‘Weak Tea’: Bernie, O’Malley Team Up, Crush Hillary In Democratic Debate

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Former Secretary of State Hillary Clinton was hit by allied criticism on Saturday from her two remaining 2016 Democratic presidential primary opponents, former Maryland Gov. Martin O’Malley and Sen. Bernie Sanders (I-VT).

O’Malley and Sanders teamed up on Clinton to rock her on everything from foreign policy to Wall Street, forcing multiple gaffes out of the Democratic frontrunner—as she displayed signs of unease throughout the entire CBS-broadcast Saturday evening affair.

In addition to O’Malley and Sanders criticizing Clinton for not being far-enough left on healthcare or the minimum wage, on foreign policy and on Wall Street policy, the two liberals bashed Clinton over and over again—with a lot of help from the moderators at CBS controlling the flow of the debate in Des Moines, Iowa.

Having two less candidates on stage–former Virginia Sen. Jim Webb and former Rhode Island Sen. Lincoln Chafee, also a former governor, both dropped out since the last debate–seemed to give O’Malley and Sanders a clearer shot at the frontrunner as they clearly and openly escalated their battle for the soul of the Democratic Party.

“The terror attacks last night [in Paris] underscored the biggest challenge facing the next President of the United States,” Face The Nation host John Dickerson, who served as chief moderator, opened his first question by asking.

“At a time of crisis the country and the world look to the president for leadership and for answers.  So Secretary Clinton, I’d like to start with you, hours before the attacks, President Obama said, ‘I don’t think ISIS is gaining strength.’ 72% of Americans think the fight against ISIS is going badly. Won’t the legacy of this administration which is– which you were a part of– won’t that legacy be that it underestimated the threats from ISIS?”

In her answer, Clinton made her first of many gaffes that evening, suggesting that America shouldn’t be fighting against ISIS.

“Well, John I think that– we have to look at ISIS as the leading threat of an international terror network. It cannot be contained, it must be defeated. There is no question in my mind that if we summon our resources, both our leadership resources and all of the tools at our disposal, not just military force which should be used as a last resort, but our diplomacy, our development aid, law enforcement, sharing of intelligence in a much more– open and cooperative way– that we can bring people together,” Clinton opened her answer with, before making the gaffe in the next line.

“But it cannot be an American fight,” she said, before completing her full answer:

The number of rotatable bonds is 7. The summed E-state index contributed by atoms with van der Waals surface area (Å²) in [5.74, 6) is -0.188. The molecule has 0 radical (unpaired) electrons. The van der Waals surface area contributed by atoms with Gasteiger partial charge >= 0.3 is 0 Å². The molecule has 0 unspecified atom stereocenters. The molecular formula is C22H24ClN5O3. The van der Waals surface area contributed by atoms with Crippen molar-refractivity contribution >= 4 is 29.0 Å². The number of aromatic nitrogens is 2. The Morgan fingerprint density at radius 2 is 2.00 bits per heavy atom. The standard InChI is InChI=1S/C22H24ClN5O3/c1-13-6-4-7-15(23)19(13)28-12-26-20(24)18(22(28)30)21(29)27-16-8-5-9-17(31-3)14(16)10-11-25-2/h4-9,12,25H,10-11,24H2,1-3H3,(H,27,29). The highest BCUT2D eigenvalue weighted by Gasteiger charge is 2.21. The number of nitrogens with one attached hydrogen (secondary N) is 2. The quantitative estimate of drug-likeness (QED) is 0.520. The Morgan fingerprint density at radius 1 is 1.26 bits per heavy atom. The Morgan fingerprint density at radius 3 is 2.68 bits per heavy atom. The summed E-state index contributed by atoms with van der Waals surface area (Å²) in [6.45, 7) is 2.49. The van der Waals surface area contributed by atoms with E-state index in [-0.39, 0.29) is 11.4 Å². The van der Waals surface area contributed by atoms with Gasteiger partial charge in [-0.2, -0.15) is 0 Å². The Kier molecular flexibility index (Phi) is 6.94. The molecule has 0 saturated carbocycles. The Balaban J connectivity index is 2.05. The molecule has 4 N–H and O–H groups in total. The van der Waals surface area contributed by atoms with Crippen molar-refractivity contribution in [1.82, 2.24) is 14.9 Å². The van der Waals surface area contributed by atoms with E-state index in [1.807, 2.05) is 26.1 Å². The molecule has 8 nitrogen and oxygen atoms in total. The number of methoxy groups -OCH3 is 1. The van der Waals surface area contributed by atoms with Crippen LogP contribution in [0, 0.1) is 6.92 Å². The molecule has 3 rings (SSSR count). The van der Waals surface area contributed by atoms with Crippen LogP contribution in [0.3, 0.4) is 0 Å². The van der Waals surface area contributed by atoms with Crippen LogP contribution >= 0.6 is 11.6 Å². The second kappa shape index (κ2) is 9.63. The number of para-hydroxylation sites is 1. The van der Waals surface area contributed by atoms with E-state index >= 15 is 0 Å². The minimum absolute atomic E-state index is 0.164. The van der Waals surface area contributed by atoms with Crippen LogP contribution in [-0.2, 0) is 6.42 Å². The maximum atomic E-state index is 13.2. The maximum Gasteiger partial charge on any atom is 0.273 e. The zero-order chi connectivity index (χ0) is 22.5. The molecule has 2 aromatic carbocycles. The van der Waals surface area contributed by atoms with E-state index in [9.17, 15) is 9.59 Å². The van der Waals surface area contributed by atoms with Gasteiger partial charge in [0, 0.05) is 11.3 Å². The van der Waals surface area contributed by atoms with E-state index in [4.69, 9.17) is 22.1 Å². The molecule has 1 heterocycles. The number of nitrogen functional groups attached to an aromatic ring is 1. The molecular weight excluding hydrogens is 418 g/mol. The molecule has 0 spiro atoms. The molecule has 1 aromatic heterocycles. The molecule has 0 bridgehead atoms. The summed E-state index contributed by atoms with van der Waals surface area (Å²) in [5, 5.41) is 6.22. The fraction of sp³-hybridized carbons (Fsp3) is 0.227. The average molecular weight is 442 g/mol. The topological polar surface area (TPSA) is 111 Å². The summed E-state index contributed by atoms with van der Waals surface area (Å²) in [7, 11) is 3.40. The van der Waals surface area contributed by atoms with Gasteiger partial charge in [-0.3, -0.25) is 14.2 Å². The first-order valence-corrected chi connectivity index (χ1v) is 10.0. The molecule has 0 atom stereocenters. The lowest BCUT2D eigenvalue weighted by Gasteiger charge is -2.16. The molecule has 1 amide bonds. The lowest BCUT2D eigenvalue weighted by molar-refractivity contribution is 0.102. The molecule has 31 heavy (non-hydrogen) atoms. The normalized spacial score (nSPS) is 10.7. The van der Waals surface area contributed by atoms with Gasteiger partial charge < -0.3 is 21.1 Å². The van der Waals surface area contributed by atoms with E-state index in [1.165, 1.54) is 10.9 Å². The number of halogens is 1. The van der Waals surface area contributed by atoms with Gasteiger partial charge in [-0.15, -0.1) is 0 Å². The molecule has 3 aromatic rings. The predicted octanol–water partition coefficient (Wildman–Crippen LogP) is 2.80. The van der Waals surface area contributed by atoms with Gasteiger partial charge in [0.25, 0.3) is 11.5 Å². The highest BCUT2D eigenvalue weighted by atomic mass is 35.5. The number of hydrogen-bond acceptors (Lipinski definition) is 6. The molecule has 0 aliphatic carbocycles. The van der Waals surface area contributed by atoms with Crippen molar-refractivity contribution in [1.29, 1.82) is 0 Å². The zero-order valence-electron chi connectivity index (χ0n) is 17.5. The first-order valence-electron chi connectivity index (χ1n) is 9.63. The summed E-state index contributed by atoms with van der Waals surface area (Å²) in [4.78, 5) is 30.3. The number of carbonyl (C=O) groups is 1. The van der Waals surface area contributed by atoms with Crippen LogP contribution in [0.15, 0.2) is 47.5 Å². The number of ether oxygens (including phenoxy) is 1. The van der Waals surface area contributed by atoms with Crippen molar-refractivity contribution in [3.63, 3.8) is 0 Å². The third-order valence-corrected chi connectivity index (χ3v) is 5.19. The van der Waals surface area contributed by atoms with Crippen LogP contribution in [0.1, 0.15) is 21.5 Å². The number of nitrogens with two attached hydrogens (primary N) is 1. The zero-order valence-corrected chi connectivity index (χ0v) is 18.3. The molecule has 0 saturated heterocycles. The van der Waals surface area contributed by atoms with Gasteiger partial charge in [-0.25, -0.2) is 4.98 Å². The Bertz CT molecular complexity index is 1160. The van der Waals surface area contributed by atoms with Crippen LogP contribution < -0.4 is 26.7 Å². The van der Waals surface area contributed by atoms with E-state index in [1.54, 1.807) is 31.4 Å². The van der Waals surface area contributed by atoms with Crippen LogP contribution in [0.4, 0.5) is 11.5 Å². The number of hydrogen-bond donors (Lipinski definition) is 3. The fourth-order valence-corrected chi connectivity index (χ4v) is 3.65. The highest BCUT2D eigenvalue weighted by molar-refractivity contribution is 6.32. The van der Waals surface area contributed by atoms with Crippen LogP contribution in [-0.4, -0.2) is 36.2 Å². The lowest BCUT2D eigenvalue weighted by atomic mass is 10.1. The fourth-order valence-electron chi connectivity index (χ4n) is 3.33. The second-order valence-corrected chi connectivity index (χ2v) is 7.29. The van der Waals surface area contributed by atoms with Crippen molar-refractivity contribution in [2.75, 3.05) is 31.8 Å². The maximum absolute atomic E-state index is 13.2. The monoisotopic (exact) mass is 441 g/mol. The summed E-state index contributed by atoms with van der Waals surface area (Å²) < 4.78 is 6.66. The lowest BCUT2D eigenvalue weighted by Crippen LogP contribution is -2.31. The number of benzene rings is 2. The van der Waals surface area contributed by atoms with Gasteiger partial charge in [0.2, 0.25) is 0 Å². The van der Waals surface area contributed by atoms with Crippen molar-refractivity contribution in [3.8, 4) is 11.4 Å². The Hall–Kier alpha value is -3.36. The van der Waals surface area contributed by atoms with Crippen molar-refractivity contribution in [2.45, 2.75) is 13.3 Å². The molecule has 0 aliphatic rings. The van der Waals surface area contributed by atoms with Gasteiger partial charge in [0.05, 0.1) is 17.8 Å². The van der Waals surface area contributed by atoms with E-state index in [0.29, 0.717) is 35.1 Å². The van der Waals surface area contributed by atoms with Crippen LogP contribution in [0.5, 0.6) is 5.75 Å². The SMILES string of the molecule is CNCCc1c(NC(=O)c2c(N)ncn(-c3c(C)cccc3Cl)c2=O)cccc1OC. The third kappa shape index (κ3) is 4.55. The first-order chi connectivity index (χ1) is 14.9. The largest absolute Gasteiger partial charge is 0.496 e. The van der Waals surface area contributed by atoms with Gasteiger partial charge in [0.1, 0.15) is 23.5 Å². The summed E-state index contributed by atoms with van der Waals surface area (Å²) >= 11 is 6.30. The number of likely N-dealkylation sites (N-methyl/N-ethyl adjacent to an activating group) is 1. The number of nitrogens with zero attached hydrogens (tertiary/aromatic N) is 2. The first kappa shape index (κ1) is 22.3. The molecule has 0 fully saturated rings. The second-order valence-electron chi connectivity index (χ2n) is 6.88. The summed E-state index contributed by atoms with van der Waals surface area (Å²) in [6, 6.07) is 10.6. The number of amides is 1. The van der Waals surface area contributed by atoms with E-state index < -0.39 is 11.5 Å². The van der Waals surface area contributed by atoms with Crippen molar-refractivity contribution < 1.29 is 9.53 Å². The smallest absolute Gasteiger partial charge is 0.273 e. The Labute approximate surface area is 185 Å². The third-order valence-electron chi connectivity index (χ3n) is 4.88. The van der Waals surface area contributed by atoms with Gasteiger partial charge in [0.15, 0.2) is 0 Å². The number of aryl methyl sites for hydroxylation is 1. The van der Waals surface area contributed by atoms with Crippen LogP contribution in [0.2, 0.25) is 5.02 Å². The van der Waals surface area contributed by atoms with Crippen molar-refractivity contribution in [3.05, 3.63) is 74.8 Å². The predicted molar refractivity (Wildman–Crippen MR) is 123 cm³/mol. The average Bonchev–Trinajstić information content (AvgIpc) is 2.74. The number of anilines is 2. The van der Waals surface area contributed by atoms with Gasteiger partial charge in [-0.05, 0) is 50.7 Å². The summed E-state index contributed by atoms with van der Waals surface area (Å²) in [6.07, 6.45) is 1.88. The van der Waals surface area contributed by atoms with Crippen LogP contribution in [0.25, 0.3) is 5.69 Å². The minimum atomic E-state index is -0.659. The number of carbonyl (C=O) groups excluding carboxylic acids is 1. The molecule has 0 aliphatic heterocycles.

“And I think what the president has consistently said–which I agree with–is that we will support those who take the fight to ISIS. That is why we have troops in Iraq that are helping to train and build back up the Iraqi military, why we have special operators in Syria working with the Kurds and Arabs so that we can be supportive. But this cannot be an American fight, although American leadership is essential.”

Dickerson, unsatisfied with Clinton’s gaffe answer which dodged his original question, pressed her again.

“But, Secretary Clinton, the question’s about what–was ISIS underestimated,” Dickerson pressed Clinton again. “And I’ll–I’ll just ask–the president referred to ISIS as the ‘JV’ [team] in a speech, the council in foreign relations in June of 2014 said, ‘I could not have predicted the extent to which ISIS could be effective in seizing cities in Iraq.’ So you’ve got prescriptions for the future. But how do we know if those prescriptions are any good if you missed it in the past?”

Clinton’s response was clunky.

“Well, John, look, I think that what happened when we abided by the agreement that George W. Bush–made with the Iraqis to leave–by 2011 is that an Iraqi army was left that had been trained and that was prepared to defend Iraq. Unfortunately, Nouri al-Maliki, the prime minister, set about decimating it. And then with the revolution against Assad– and I did early on say we needed to try to find a way to train and equip moderates very early so that we would have a better idea of how to deal with Assad because I thought there would be– extremist groups filling the vacuum. So, yes, this has developed. I think that there are many other reasons why it has in addition–to what’s happened in the region. But I don’t think that the United States– has the bulk of the responsibility. I really put that on Assad and on the Iraqis and on the region itself.”

From there, Dickerson turned to O’Malley to ask him if he’d like to “critique” the Obama administration’s response to ISIS—and he stuck the first of many knives he would all evening into Clinton’s back.